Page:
This episode opens with Larry stumbling around blindly because he’s got an oven mitt on his head. He is doing so because an article in a magazine told him this was the latest fashion. Bob the Tomato is skeptical of the practicality of this. While rebutting Bob’s arguments, Larry trips and falls into the kitchen sink. Bob figures that watching him try to get Larry out for thirty minutes isn’t the best use of our time, so he sends us to watch the story of Shadrach, Meshach and Abednego, or as they’re called in this episode, Rack Shack and Benny.
In the Bible, that trio, along with the better known Daniel, are captives of Persian king Nebuchadnezzar. He is trying to raise them as Persian dignitaries, and part of that means giving them non-kosher rich guy Persian food. They choose to eat vegetables instead. The vegan diet does well for them, as they end up healthier than all the other Rich Important People in training, which causes Nebuchadnezzar to promote them to be his most trusted advisers. This goes well until Nebuchadnezzar decides that everybody should start worshiping a big golden statue of him, and those who don’t should be thrown into a fiery furnace. This kind of thing happens a lot in the Old Testament.
In the Veggie Tales episode, Rack, Shack and Benny work in a chocolate bunny factory which routinely violates standard health code regulations and employee benefits, as indicated in the opening song, “Good Morning George.” It’s a fun song, and it also introduces us to Laura Carrot, one of the few female characters who gets her own name. She won’t do much in the episode, in the narrative sense that nothing she does has lasting consequence, but later on she will lead a rescue attempt for Rack, Shack and Benny that will give the world one of the best chase sequences in the history of animation. That is an entirely objective judgment that has nothing whatsoever to do with my personal affection for the Veggie Tales franchise.
Anyway, Mr. Nezzar, a giant pickle, is the stand-in for Nebuchadnezzar. In celebration of the factory’s sale of its two millionth chocolate bunny, he gives everyone an hour to eat as many chocolate bunnies as they want. Everyone chows down, except Rack, played by Jr. Asparagus, convinces Shack and Benny to only eat a few bunnies, because that’s what their mommies would want them to do.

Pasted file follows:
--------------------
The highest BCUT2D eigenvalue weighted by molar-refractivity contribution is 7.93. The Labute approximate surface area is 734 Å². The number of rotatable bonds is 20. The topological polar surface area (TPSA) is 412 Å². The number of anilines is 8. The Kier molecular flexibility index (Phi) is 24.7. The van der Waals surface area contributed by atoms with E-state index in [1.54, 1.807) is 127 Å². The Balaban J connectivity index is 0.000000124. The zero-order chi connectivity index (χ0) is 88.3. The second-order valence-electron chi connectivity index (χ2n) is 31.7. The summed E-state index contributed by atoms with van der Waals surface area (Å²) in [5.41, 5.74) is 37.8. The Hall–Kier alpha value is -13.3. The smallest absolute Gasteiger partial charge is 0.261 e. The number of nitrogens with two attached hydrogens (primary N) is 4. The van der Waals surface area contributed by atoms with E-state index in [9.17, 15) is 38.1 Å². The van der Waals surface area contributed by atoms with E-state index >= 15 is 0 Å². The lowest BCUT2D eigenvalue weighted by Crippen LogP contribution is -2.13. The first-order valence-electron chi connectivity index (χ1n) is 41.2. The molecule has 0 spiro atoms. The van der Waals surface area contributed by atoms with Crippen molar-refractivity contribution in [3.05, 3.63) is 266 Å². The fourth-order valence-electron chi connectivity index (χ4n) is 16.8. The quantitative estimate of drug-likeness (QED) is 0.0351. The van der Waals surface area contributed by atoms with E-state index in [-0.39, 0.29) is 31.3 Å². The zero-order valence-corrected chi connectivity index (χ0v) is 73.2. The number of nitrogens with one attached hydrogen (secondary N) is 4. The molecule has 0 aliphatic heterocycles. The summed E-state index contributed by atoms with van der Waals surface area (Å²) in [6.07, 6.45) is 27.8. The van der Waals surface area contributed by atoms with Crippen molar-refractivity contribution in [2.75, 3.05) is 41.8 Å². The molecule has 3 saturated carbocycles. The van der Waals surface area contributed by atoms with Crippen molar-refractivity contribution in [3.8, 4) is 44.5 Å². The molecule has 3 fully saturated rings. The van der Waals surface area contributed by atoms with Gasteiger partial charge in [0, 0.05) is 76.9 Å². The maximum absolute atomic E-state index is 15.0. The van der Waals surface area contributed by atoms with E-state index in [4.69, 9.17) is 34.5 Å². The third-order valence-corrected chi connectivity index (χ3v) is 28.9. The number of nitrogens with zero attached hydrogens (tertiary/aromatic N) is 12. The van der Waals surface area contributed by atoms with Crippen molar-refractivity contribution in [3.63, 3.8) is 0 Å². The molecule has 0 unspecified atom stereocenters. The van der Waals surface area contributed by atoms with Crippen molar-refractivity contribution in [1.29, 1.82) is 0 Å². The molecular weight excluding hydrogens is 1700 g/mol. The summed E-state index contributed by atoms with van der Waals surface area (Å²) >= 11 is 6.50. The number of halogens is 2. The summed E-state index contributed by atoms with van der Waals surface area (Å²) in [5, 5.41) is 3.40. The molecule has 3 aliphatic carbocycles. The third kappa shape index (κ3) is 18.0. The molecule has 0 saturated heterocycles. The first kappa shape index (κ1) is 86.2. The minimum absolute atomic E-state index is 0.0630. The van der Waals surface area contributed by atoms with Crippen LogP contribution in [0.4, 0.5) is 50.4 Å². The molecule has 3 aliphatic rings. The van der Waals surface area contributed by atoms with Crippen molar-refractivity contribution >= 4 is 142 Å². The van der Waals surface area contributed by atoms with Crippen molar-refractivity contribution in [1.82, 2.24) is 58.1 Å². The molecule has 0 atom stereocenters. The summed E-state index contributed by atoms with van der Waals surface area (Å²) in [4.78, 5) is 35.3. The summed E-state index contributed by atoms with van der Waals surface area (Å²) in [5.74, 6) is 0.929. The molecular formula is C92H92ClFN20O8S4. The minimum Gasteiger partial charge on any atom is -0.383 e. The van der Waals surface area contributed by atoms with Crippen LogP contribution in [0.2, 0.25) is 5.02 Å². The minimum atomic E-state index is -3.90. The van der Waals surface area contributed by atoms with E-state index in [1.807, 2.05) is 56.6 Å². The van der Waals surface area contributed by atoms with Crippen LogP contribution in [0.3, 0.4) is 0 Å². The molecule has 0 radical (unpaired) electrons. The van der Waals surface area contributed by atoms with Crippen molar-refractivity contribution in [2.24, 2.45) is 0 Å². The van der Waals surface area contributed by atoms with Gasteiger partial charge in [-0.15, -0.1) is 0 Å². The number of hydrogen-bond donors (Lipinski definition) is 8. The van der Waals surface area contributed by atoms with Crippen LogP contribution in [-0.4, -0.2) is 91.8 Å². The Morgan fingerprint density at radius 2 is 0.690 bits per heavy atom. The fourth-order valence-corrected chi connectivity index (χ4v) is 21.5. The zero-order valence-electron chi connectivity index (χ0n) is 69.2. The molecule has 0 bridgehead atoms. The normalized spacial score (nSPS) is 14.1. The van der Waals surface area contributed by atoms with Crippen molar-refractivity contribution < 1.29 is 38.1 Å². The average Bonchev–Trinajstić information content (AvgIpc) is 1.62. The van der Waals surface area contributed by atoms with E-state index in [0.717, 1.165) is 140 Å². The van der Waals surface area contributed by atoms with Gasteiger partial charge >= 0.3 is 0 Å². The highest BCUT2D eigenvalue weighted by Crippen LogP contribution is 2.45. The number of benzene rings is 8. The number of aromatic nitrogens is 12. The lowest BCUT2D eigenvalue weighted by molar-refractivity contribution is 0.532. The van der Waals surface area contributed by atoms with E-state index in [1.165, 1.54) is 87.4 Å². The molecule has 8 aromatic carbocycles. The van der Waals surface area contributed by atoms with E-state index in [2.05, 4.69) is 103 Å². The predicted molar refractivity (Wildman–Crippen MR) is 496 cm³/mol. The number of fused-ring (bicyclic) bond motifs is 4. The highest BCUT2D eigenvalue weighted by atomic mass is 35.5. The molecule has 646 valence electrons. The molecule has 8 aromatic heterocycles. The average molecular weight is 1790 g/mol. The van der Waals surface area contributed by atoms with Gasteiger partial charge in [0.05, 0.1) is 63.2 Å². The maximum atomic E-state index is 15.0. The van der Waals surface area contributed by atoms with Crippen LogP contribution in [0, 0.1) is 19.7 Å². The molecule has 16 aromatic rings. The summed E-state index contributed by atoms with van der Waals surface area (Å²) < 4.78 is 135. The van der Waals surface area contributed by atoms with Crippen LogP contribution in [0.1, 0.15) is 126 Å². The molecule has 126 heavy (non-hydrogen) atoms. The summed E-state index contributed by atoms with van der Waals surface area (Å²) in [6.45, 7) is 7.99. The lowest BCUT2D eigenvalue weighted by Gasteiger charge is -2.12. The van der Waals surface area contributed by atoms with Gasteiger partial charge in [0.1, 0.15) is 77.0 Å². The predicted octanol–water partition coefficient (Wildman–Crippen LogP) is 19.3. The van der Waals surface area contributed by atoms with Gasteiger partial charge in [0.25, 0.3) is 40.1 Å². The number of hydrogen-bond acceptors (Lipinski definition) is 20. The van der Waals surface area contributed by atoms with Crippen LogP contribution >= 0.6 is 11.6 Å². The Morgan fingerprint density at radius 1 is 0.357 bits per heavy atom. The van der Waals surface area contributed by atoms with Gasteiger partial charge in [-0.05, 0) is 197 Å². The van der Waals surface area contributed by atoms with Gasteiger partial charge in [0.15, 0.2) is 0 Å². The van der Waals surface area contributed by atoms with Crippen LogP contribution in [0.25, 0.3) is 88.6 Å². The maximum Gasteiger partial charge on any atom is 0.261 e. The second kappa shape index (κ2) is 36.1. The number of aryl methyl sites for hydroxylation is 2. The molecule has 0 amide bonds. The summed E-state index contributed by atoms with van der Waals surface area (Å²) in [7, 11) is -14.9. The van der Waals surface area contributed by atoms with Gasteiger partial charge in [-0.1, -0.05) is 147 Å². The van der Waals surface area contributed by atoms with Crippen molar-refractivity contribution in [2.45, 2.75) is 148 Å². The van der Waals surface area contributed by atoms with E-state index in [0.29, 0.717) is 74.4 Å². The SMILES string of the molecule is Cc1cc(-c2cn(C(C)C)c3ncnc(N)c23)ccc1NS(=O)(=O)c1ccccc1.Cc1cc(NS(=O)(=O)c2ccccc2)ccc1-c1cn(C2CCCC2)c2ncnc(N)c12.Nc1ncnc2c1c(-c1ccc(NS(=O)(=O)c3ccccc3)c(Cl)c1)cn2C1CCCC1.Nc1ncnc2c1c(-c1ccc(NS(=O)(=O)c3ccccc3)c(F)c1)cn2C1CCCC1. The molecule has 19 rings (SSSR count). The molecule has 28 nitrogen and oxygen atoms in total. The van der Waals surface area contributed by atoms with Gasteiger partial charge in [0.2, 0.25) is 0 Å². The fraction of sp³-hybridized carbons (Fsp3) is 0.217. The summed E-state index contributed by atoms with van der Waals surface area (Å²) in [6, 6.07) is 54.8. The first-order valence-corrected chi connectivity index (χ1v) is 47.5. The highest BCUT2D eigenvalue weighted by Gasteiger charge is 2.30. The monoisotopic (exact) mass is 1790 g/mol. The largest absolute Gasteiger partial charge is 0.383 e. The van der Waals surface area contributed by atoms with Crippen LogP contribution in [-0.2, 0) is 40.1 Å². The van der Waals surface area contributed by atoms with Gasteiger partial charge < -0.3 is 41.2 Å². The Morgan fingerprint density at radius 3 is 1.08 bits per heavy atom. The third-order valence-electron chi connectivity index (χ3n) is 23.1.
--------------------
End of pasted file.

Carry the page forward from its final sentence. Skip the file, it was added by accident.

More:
This decision pays off when, at the end of the hour, they are the only workers not doubled over in agony. Mr. Nezzar promptly promotes them to junior executives, which means they have to wear ties. No really, that’s the explanation given in-show as to what their new responsibilities will be. God I love this show.
The other part of their job is standing around while Mr. Nezzar rattles off whatever idea has popped into his head. In this case, he’s decided that, because chocolate bunnies are the best thing ever, he’s going to make a giant bunny statue for all of his employees to sing the Bunny Song to. Oh, here’s the Bunny Song. It’s way better than any of the goody two shoes songs Jr. sings in this episode, which just goes to prove yet again that the devil has all the good music.
Whether this is bad because it endorses an unhealthy diet, is an act of idolatry, or violates employee’s freedom from religious discrimination is unclear. I mean, probably the writer’s weren’t going for the latter, but you never know. In any case, it is Bad, and the protagonists have no intention of singing it. This is unfortunate, because the consequence for not singing is being thrown in the furnace. They have a furnace on site. It’s for defective chocolate bunnies. This is a totally non-wasteful and reasonable thing to have in in your chocolate bunny factory.